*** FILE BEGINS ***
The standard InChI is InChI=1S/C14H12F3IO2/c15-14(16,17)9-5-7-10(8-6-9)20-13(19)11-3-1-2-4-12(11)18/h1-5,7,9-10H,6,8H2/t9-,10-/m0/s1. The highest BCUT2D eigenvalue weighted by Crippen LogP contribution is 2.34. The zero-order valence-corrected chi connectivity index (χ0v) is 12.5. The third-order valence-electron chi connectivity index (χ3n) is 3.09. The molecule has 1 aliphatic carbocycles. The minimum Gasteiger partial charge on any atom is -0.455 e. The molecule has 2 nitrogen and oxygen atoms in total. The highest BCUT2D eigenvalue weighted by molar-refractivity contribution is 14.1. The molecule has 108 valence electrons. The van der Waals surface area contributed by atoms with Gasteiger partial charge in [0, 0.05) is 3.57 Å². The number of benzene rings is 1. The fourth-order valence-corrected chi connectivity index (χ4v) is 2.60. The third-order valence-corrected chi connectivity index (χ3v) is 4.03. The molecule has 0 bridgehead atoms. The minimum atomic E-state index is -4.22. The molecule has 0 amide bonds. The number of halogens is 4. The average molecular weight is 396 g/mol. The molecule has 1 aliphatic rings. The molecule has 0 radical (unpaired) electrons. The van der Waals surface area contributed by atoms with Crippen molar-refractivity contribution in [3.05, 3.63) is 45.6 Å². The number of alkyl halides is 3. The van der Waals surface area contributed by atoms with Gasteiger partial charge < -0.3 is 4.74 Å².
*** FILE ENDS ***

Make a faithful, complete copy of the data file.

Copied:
The standard InChI is InChI=1S/C14H12F3IO2/c15-14(16,17)9-5-7-10(8-6-9)20-13(19)11-3-1-2-4-12(11)18/h1-5,7,9-10H,6,8H2/t9-,10-/m0/s1. The highest BCUT2D eigenvalue weighted by Crippen LogP contribution is 2.34. The zero-order valence-corrected chi connectivity index (χ0v) is 12.5. The third-order valence-electron chi connectivity index (χ3n) is 3.09. The molecule has 1 aliphatic carbocycles. The minimum Gasteiger partial charge on any atom is -0.455 e. The molecule has 2 nitrogen and oxygen atoms in total. The highest BCUT2D eigenvalue weighted by molar-refractivity contribution is 14.1. The molecule has 108 valence electrons. The van der Waals surface area contributed by atoms with Gasteiger partial charge in [0, 0.05) is 3.57 Å². The number of benzene rings is 1. The fourth-order valence-corrected chi connectivity index (χ4v) is 2.60. The third-order valence-corrected chi connectivity index (χ3v) is 4.03. The molecule has 0 bridgehead atoms. The minimum atomic E-state index is -4.22. The molecule has 0 amide bonds. The number of halogens is 4. The average molecular weight is 396 g/mol. The molecule has 1 aliphatic rings. The molecule has 0 radical (unpaired) electrons. The van der Waals surface area contributed by atoms with Crippen molar-refractivity contribution in [3.05, 3.63) is 45.6 Å². The number of alkyl halides is 3. The van der Waals surface area contributed by atoms with Gasteiger partial charge < -0.3 is 4.74 Å².